April 24, 2014
Digest: An appellate judge whose first-degree relative is a law enforcement officer with supervisory responsibilities within the jurisdiction of the judge’s court may preside over cases in which the law enforcement agency appears, provided that he/she can be fair and impartial, and the judge need not investigate whether any officer involved in an arrest was the relative’s subordinate. If the judge becomes aware that an officer involved in the case reports to the judge’s relative, the judge should exercise his/her discretion in determining whether disqualification is required in the specific case before him/her.
Rules: Judiciary Law § 14; 22 NYCRR 100.0(C); 100.2; 100.2(A); 100.2(B); 100.3(B)(7); 100.3(E)(1); 100.3(E)(1)(a)-(f); Opinions 11-64; 09-111(A); People v Moreno, 70 NY2d 403 (1987).
The inquiring appellate judge states that his/her first-degree relative1 is a law enforcement officer with supervisory responsibilities within the jurisdiction of the judge’s court. The judge’s relative does not perform arrests, but supervises other officers who do so. The judge asks whether he/she must ask his/her relative, in all criminal cases involving his/her relative’s employer, whether any officer involved in an arrest was the relative’s subordinate. The judge further asks about his/her obligations when he/she learns that the relative’s subordinate is involved in the case.
A judge must always avoid even the appearance of impropriety (see 22 NYCRR 100.2) and must always act in a manner that promotes public confidence in the judiciary’s integrity and impartiality (see 22 NYCRR 100.2[A]). A judge must dispose of all judicial matters promptly, efficiently, and fairly (see 22 NYCRR 100.3[B]), must not allow family, social, political or other relationships to influence the judge’s judicial conduct or judgment (see 22 NYCRR 100.2[B]), and must disqualify him/herself in any proceeding where the judge’s impartiality might reasonably be questioned (see 22 NYCRR 100.3[E]).2 For example, a judge is disqualified, subject to remittal, if the judge knows that a relative within the fourth degree of relationship is likely to be a material witness in the proceeding (see 22 NYCRR 100.3[E][e]) or that a sixth-degree relative has an interest that “could be substantially affected by the proceeding” (22 NYCRR 100.3[E][d][iii]). However, the Committee has previously recognized that “the procedures with respect to disclosure, insulation and disqualification” are different for appellate court judges than for trial court judges (Opinion 09-111[A]).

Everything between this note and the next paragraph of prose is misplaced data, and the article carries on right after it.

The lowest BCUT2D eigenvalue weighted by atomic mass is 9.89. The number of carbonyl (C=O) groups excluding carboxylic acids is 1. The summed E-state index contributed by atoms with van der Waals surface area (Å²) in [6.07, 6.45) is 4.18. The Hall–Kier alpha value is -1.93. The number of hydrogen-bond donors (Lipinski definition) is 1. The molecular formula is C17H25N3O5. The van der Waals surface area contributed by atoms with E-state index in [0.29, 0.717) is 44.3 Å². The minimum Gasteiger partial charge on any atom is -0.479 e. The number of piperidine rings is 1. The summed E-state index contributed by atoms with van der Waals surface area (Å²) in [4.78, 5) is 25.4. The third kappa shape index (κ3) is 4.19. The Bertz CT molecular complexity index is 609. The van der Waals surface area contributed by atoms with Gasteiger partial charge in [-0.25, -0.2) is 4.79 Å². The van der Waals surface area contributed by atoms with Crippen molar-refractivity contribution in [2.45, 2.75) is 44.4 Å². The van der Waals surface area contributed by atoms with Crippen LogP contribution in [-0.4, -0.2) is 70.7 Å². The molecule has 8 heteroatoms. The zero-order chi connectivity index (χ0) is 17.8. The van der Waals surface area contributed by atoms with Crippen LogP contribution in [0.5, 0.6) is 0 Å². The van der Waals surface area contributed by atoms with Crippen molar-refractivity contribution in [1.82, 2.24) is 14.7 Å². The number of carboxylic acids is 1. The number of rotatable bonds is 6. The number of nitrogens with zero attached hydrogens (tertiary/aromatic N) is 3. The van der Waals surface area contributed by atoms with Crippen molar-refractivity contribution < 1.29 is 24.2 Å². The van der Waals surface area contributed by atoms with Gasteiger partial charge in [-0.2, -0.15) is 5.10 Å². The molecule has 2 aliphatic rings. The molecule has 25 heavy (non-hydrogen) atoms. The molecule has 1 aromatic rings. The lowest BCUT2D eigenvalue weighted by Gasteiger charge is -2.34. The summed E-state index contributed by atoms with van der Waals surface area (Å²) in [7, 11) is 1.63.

Here, of course, the inquiring judge has not asked about presiding over appeals from matters in which his/her first-degree relative was a material witness at trial (cf. 22 NYCRR 100.3[E][e]). At most, the judge’s relative may be the direct supervisor of a trial witness. Indeed, the Committee anticipates that the identity of the arresting officer’s supervisor may often be buried in the appellate record and largely irrelevant to the issues on appeal. Where, as here, the judge’s court hears a large number of appeals, it is unlikely that the inquiring judge would ordinarily become aware of his/her child’s possible indirect involvement as a supervisor of the arresting officer in a particular case. The Committee notes that requiring the inquiring judge to scrutinize the appellate record for this marginally relevant fact could make it difficult for him/her to “dispose of all judicial matters promptly, efficiently and fairly” (22 NYCRR 100.3[B]).
Moreover, because this judge presides in an appellate court, he/she will not hear live testimony. It appears unlikely the judge will be called upon to make credibility determinations concerning any law enforcement officers, whether they report to the judge’s first-degree relative or to another person.
Under these circumstances, the Committee believes an appellate judge’s impartiality cannot be reasonably questioned merely because his/her relative is an arresting officer’s supervisor. Thus, even if the judge is aware his/her relative’s law enforcement agency is involved in a matter, the judge need not ask his/her relative whether any officer involved in an arrest was the relative’s subordinate or otherwise investigate possible assignments and supervisory relationships within the agency. If the judge becomes aware an officer involved in the case reports to the judge’s relative, the judge should exercise his/her discretion in determining whether disqualification is required in the specific case before him/her. The judge may consider, for example, what the appellate record reveals about the extent of the judge’s relative’s personal involvement in the case and how it relates to the legal issues on appeal.
If the judge believes he/she can be fair and impartial, the judge may preside.
1 A relative within the first degree of relationship by blood or marriage includes a child, step-child, parent, or step-parent (see generally 22 NYCRR 100.0[C] [“The ‘degree of relationship’ is calculated according to the civil law system”]).
2 Where, as here, the facts presented do not involve any of the enumerated circumstances in which disqualification is specifically mandated by rule or statute (see 22 NYCRR 100.3[E][a]-[f]; Judiciary Law § 14), the remaining issue is whether the judge’s impartiality might nonetheless “reasonably be questioned” (22 NYCRR 100.3[E]). If disqualification is not mandated under this objective test, the judge “is the sole arbiter of recusal” (People v Moreno, 70 NY2d 403, 405 ). Of course, if the judge questions his/her own ability to be impartial in a particular matter, then he/she must not preside (see Opinion 11-64).